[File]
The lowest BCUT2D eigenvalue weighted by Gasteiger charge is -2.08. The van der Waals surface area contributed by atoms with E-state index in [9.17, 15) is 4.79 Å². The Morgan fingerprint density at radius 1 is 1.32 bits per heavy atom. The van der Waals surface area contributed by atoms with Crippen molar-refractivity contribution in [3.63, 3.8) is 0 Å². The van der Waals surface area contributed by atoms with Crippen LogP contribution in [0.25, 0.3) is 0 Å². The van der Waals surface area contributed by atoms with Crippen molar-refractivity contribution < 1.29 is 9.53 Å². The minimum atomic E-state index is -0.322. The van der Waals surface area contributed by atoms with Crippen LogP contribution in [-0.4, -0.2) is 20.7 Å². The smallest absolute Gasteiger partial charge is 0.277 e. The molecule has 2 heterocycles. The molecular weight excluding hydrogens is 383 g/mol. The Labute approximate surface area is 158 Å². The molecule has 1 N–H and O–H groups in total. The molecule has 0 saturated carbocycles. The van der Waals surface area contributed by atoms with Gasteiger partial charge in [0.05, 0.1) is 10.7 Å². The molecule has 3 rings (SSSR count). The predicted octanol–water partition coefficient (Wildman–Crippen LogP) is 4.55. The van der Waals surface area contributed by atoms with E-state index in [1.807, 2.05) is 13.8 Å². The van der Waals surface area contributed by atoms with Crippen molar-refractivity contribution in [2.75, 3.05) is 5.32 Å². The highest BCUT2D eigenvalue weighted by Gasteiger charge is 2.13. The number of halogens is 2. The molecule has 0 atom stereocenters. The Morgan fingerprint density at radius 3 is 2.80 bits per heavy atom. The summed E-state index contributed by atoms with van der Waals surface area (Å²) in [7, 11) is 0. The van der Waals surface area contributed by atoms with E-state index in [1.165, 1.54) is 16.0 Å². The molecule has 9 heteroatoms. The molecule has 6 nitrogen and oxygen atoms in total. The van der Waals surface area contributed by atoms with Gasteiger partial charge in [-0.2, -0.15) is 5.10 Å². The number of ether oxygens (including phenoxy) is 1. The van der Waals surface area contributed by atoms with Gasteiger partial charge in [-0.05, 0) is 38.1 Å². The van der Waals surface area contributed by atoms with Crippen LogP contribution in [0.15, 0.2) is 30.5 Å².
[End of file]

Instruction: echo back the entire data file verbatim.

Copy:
The lowest BCUT2D eigenvalue weighted by Gasteiger charge is -2.08. The van der Waals surface area contributed by atoms with E-state index in [9.17, 15) is 4.79 Å². The Morgan fingerprint density at radius 1 is 1.32 bits per heavy atom. The van der Waals surface area contributed by atoms with Crippen molar-refractivity contribution in [3.63, 3.8) is 0 Å². The van der Waals surface area contributed by atoms with Crippen LogP contribution in [0.25, 0.3) is 0 Å². The van der Waals surface area contributed by atoms with Crippen molar-refractivity contribution < 1.29 is 9.53 Å². The minimum atomic E-state index is -0.322. The van der Waals surface area contributed by atoms with Crippen LogP contribution in [-0.4, -0.2) is 20.7 Å². The smallest absolute Gasteiger partial charge is 0.277 e. The molecule has 2 heterocycles. The molecular weight excluding hydrogens is 383 g/mol. The Labute approximate surface area is 158 Å². The molecule has 1 N–H and O–H groups in total. The molecule has 0 saturated carbocycles. The van der Waals surface area contributed by atoms with Gasteiger partial charge in [0.05, 0.1) is 10.7 Å². The molecule has 3 rings (SSSR count). The predicted octanol–water partition coefficient (Wildman–Crippen LogP) is 4.55. The van der Waals surface area contributed by atoms with E-state index in [1.807, 2.05) is 13.8 Å². The van der Waals surface area contributed by atoms with Crippen molar-refractivity contribution in [2.75, 3.05) is 5.32 Å². The highest BCUT2D eigenvalue weighted by Gasteiger charge is 2.13. The number of halogens is 2. The molecule has 0 atom stereocenters. The Morgan fingerprint density at radius 3 is 2.80 bits per heavy atom. The summed E-state index contributed by atoms with van der Waals surface area (Å²) in [7, 11) is 0. The van der Waals surface area contributed by atoms with E-state index in [1.165, 1.54) is 16.0 Å². The molecule has 9 heteroatoms. The molecule has 6 nitrogen and oxygen atoms in total. The van der Waals surface area contributed by atoms with Gasteiger partial charge in [-0.2, -0.15) is 5.10 Å². The number of ether oxygens (including phenoxy) is 1. The van der Waals surface area contributed by atoms with Gasteiger partial charge in [-0.05, 0) is 38.1 Å². The van der Waals surface area contributed by atoms with Crippen LogP contribution in [0.15, 0.2) is 30.5 Å².